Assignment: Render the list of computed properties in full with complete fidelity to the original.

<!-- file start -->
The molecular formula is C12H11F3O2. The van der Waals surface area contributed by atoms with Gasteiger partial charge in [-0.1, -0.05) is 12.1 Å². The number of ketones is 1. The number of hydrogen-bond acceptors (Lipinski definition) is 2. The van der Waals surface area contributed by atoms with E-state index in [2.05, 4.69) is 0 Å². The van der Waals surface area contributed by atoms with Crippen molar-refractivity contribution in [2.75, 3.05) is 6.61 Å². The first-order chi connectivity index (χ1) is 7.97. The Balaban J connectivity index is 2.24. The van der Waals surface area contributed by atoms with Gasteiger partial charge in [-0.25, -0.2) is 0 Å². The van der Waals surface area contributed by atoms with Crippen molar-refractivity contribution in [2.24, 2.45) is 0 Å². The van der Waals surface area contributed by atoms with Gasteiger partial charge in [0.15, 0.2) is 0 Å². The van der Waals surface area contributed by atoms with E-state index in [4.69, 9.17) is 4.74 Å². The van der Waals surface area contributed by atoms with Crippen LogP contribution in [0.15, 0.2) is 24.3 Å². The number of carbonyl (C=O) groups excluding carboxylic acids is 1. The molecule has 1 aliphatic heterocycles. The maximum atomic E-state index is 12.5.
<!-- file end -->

The molecular formula is C12H11F3O2. The van der Waals surface area contributed by atoms with Gasteiger partial charge in [-0.1, -0.05) is 12.1 Å². The number of ketones is 1. The number of hydrogen-bond acceptors (Lipinski definition) is 2. The van der Waals surface area contributed by atoms with E-state index in [2.05, 4.69) is 0 Å². The van der Waals surface area contributed by atoms with Crippen molar-refractivity contribution in [2.75, 3.05) is 6.61 Å². The first-order chi connectivity index (χ1) is 7.97. The Balaban J connectivity index is 2.24. The van der Waals surface area contributed by atoms with Gasteiger partial charge in [-0.25, -0.2) is 0 Å². The van der Waals surface area contributed by atoms with Crippen molar-refractivity contribution in [2.24, 2.45) is 0 Å². The van der Waals surface area contributed by atoms with Gasteiger partial charge in [0.15, 0.2) is 0 Å². The van der Waals surface area contributed by atoms with E-state index in [4.69, 9.17) is 4.74 Å². The van der Waals surface area contributed by atoms with Crippen LogP contribution in [0.15, 0.2) is 24.3 Å². The number of carbonyl (C=O) groups excluding carboxylic acids is 1. The molecule has 1 aliphatic heterocycles. The maximum atomic E-state index is 12.5.